Montag, 16. September 2019

Talking to a Legend - Wolfgang M. Schleidt

Professor Dr. Wolfgang M. Schleidt studied zoology and anthropology at the University of Vienna, Austria. As assistant and lifelong friend to Nobel laureate Konrad Lorenz, he helped in the creation of the renowned Max-Planck Institute for behavioral physiology at Seewiesen (Bavaria).  In 1998, Schleidt published his hypothesis of a coevolution of humans, wolves, and dogs that had its roots in the association and migration with herds of ungulates on the part of both wolves and humans during the Pleistocene.  In 2018 he published an update of his ideas, incorporating recent insights into Pleistocene climate, ecology, and population genetics.

HundeWelt-author Christoph Jung had the opportunity to discuss these ideas with professor Schleidt.

Why the wolf?

Wolfgang M. Schleidt: I had the luck to grow up with animals and to meet them early on—at eye level, or—at age six—to look up to a friendly horse and cow. My first name, Wolfgang, helped me to feel at ease with animals. At my baptism my older brother asked: “Why is he not named Foxgang?” I will never forget seeing my first wolf—still exactly at eye level—at Vienna’s Schönbrunn Zoo. At that time (around 1933), a single old male wolf was confined to an old-fashioned kennel, originally designed and built in 1781, in which the “beast” relentlessly trotted in a figure-eight pattern. I was a “Golden Sunday Child”, born on the last Sunday before Christmas, and my mother told me about the ancient belief that those born on this day are blessed by the ability to understand the language of animals. I accepted this gift and carefully listened to what animals were saying. This gift became the basis for my scientific career as a pioneer of bioacoustics.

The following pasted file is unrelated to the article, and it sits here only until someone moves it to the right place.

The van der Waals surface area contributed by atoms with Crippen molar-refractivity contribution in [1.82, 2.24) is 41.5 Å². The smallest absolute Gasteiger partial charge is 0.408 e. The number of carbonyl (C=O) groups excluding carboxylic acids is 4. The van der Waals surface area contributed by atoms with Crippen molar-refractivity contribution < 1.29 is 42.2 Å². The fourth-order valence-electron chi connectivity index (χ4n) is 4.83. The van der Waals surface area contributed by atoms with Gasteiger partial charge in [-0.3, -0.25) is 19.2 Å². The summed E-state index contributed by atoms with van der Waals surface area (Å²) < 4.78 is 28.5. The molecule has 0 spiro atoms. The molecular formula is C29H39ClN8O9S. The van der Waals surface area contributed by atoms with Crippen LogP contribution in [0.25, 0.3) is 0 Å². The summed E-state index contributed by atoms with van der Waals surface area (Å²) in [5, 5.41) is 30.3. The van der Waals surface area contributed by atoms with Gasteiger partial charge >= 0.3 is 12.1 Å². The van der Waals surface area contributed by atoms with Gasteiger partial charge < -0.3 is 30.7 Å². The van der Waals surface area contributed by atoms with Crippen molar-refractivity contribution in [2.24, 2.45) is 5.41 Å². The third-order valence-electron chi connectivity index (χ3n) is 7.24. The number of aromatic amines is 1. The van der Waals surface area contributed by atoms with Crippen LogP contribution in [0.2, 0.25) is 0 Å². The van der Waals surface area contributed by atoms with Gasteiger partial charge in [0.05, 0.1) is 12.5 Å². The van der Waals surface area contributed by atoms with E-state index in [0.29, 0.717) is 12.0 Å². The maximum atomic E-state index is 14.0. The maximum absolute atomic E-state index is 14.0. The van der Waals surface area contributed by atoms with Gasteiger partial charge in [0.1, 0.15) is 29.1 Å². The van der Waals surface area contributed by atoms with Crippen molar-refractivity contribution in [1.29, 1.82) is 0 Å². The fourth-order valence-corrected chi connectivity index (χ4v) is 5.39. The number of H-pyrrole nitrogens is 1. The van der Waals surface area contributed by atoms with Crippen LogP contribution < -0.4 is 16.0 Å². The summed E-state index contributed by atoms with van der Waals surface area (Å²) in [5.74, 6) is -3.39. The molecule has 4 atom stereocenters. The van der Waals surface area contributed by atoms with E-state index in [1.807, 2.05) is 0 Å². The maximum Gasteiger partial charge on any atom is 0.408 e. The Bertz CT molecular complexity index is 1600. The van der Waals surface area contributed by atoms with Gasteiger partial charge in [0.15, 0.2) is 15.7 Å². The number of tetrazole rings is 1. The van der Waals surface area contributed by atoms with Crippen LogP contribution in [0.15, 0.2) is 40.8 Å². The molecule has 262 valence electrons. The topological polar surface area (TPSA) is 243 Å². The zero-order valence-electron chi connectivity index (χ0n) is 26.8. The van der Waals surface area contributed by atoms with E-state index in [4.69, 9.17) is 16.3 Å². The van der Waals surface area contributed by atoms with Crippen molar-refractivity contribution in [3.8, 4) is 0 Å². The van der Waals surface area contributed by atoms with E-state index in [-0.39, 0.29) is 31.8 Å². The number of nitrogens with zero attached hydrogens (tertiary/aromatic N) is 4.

"We are not Predators"
“Why is he not named Foxgang?“ asked his older brother at his baptism. His given name, “Wolfgang”--nomen est omen--may well have been decisive for Professor Schleidt, who from early on was interested in animals.
Photo: © Monty Sloan – Wolf Park. U.S.A. 2018.
Exactly – you were one of the founding fathers of “bioacoustics” as a specific field of science. What is “bioacoustics”?

Wolfgang M. Schleidt:  I was a student at the University of Vienna (in my second year) when I discovered that mice communicate with extremely high-pitched calls. I was able to prove that hearing and vocalizations in a great variety of small mammals reach far into the range of ultrasound, and suggested that the well-known ability of dogs and cats to hear ultrasound allows them to hear the vocalizations of their prey. Thus, early on, I saw the behavior of an individual animal in the wider context of other animals and plants within its environment.

For me, it was always especially important to understand the evolution of a specific adaptation. What were the advantages of a specific adaptation? For example, my discovery of ultrasonic communication among mice was closely related to echolocation used by bats, which had been discovered a few years earlier. To me, it appeared very unlikely that such a complex ability evolved “from scratch”. The ability to hear and produce high-pitched sounds must have been in use among many animals for millennia. Wolves (and dogs and cats) evolved the ability to listen to what mice were talking about, which was important for them to find prey.

Thus, animals are in many ways ahead of us. But this does not fit with our self-chosen role in Creation as an “image of God”.